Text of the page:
August 12, 2009
What is visa?
An official authorization appended to a passport, permitting entry into and travel within a particular country or region.
Visa is differing for each country. In some country visa is important to allow a citizens and in some countries it may allow without visa. Some country passport is evidence is enough. (Some Muslim countries will not issue visas to nationals of Israel or those whose passports bear evidence of visiting Israel.)
If Country A requires citizens of Country B to have a visa to travel there, then Country B may apply reciprocity and require a visa from citizens of Country A.
Likewise, if A allows B’s citizens to enter without a visa, B may allow A’s citizens to enter without a visa
Examples of such reciprocal visa regimes are between:
- Algeriaand Canada
- most CIS member states and African countries
- Brazil and Canada/CIS member states
- Armenia and most non-CIS member states
Types of visa:
It usually valid for 5 days or less, for passing through the country to a third destination
For a limited period of leisure travel, no business activities allowed. Some countries do not issue tourist visas. Saudi Arabia introduced tourist visas only in 2004 although it did (and still does) issue pilgrimage visas for Hajj pilgrims.
For engaging in commerce in the country. These visas generally preclude permanent employment, for which a work visa would be required.
Temporary worker visa
- For approved employment in the host country. These are generally more difficult to obtain but valid for longer periods of time than a business visa. Examples of these are the United States’ H-1B and L-1 visas.
- Granted immediately prior to entering the country, such as at an airport or border control post. This is distinct from not requiring a visa at all, as the visitor must still obtain the visa before they can even try to pass through immigration.
Granted to the spouse of a resident or citizen of a given country, in order to enable the couple to settle in that country. Examples include the United Kingdom’s EEA family permit.
- This allows its holder to study at an institution of higher learning in the issuing country. Students studying in Algeria, however, are issued tourist visas.
Working holiday visa
- For individuals travelling between nations offering a working holiday program, allowing young people to undertake temporary work while travelling.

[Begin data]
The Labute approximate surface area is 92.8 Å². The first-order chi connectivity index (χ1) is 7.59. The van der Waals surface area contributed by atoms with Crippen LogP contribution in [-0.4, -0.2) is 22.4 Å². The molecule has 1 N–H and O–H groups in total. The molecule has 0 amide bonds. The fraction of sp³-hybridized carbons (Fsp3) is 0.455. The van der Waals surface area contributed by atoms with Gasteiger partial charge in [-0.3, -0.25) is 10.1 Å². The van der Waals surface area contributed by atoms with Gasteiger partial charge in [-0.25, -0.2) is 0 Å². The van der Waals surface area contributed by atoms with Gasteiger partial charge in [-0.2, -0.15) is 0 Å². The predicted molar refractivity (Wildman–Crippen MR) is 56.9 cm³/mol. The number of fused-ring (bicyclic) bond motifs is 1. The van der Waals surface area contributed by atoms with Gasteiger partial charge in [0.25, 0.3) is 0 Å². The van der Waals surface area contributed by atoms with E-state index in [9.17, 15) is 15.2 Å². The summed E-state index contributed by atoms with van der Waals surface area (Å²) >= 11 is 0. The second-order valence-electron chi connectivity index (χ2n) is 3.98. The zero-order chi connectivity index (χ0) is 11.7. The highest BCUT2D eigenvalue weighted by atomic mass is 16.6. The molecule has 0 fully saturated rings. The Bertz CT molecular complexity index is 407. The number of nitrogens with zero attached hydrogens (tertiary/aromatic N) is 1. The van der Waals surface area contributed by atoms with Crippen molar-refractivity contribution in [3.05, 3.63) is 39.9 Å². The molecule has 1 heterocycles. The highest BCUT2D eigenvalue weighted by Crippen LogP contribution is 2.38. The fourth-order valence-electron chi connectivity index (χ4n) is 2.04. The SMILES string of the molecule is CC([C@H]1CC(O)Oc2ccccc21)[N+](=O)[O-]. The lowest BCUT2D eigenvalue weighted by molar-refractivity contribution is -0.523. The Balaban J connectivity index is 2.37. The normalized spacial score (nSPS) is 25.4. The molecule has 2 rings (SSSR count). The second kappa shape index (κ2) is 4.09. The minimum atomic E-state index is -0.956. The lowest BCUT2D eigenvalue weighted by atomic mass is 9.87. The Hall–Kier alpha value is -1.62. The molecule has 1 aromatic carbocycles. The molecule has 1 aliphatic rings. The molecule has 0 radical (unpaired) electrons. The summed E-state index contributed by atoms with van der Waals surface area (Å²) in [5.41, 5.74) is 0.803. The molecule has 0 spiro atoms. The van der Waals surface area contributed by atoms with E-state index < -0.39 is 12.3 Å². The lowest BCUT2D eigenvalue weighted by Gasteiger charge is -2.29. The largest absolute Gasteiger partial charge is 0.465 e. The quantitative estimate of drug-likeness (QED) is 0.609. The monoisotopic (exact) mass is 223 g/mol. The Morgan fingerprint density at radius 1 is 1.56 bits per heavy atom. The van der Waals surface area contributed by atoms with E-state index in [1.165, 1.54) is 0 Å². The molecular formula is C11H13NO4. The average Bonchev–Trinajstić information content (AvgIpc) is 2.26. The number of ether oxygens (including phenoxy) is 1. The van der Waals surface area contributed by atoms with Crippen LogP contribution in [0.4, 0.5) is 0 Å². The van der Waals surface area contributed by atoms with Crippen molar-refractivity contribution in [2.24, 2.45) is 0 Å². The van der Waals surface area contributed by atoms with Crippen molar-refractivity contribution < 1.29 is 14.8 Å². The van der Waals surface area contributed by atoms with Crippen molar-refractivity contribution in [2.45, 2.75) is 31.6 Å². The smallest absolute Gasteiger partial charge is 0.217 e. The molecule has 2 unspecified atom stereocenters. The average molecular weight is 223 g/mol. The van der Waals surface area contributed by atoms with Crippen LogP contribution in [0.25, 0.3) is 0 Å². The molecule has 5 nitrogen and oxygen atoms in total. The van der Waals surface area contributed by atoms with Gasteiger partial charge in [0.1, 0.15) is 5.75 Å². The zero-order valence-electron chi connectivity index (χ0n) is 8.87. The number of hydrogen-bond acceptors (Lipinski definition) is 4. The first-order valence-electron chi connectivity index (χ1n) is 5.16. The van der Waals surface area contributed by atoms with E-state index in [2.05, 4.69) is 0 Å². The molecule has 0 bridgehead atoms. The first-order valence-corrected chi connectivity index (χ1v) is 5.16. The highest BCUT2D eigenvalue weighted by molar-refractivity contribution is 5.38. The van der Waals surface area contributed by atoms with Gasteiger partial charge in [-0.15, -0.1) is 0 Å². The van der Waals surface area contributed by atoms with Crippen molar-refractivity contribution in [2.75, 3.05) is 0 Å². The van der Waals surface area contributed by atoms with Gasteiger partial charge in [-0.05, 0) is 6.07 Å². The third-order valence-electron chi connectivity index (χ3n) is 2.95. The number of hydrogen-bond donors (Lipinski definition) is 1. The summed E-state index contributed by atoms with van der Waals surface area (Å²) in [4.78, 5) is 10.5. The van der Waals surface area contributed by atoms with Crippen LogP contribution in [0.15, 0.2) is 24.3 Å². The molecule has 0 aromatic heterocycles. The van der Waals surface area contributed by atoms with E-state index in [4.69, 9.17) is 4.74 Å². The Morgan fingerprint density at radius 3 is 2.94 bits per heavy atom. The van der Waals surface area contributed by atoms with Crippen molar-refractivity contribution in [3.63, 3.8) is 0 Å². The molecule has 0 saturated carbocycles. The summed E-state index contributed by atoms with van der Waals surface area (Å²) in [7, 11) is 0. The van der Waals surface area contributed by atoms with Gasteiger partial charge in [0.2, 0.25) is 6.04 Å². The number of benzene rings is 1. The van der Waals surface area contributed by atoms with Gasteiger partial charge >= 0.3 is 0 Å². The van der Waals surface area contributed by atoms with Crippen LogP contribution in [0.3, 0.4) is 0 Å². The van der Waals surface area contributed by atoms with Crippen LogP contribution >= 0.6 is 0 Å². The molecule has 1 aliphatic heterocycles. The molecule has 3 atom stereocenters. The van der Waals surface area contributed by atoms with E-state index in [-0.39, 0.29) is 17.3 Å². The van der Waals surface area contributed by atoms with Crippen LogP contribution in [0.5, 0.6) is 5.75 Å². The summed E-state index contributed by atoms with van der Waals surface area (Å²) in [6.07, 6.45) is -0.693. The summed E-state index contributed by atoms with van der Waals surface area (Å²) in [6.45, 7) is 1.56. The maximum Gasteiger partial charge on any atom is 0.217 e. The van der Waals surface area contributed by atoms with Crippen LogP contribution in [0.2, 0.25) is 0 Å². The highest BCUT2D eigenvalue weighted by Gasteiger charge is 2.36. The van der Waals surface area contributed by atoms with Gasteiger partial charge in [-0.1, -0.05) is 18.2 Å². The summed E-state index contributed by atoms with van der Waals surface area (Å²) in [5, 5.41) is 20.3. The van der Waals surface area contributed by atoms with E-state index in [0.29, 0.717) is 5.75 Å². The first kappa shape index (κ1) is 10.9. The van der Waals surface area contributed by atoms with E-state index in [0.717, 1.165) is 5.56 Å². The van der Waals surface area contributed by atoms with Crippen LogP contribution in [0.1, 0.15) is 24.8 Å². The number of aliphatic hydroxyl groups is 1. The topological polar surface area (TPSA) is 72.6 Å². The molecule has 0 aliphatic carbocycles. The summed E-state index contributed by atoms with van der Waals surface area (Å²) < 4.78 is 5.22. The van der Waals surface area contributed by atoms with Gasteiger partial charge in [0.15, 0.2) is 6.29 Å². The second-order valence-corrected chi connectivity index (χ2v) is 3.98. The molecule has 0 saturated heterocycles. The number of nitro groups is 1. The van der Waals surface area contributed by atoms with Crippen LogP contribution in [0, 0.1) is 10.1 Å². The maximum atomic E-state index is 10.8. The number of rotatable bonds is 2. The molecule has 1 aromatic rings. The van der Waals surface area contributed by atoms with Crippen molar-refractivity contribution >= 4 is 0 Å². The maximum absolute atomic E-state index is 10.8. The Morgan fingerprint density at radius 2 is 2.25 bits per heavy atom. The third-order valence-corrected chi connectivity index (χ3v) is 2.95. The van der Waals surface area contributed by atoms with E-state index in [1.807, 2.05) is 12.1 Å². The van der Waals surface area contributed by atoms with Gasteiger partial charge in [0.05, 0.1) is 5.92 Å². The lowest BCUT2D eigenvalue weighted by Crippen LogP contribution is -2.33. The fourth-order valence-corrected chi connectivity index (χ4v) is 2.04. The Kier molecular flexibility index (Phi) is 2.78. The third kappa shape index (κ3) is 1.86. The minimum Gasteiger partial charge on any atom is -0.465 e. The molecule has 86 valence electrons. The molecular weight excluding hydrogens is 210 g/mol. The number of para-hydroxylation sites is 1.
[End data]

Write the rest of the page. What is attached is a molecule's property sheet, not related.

Diplomatic visa (sometimes official visa)
- Is normally only available to bearers of diplomatic passports.
- Issued to representatives of foreign governments or international organizations who do not qualify for diplomatic status but do merit expedited, courteous treatment.
- Which some countries require of people in that occupation when traveling for their respective news organizations. Countries which insist on this include Cuba, Iran, North Korea, Saudi Arabia, the United States (I-visa) and Zimbabwe.
- Granted for a limited period prior to intend marriage based on a proven relationship with a citizen of the destination country. For example, a German woman who wishes to marry an American man would obtain a Finance Visa (also known as a K-1 visa to allow her to enter the United States).
Granted for those intending to immigrate to the issuing country. They usually are issued for a single journey as the holder will, depending on the country, later be issued a permanent resident identification card which will allow the traveller to enter to the issuing country an unlimited number of times. (For example, the United States Permanent Resident Card)…
Pensioner visa (also known as retiree visa or retirement visa)
Issued by a limited number of countries (Australia, Argentina, Thailand, Panama, etc.), to those who can demonstrate a foreign source of income and who do not intend to work in the issuing country. Age limits apply in some cases.
Special Category Visa
Is a type of Australian visa granted to most New Zealand citizens on arrival in Australia. New Zealand Citizens may then permanently reside in Australia under the Trans-Tasman Travel Arrangement.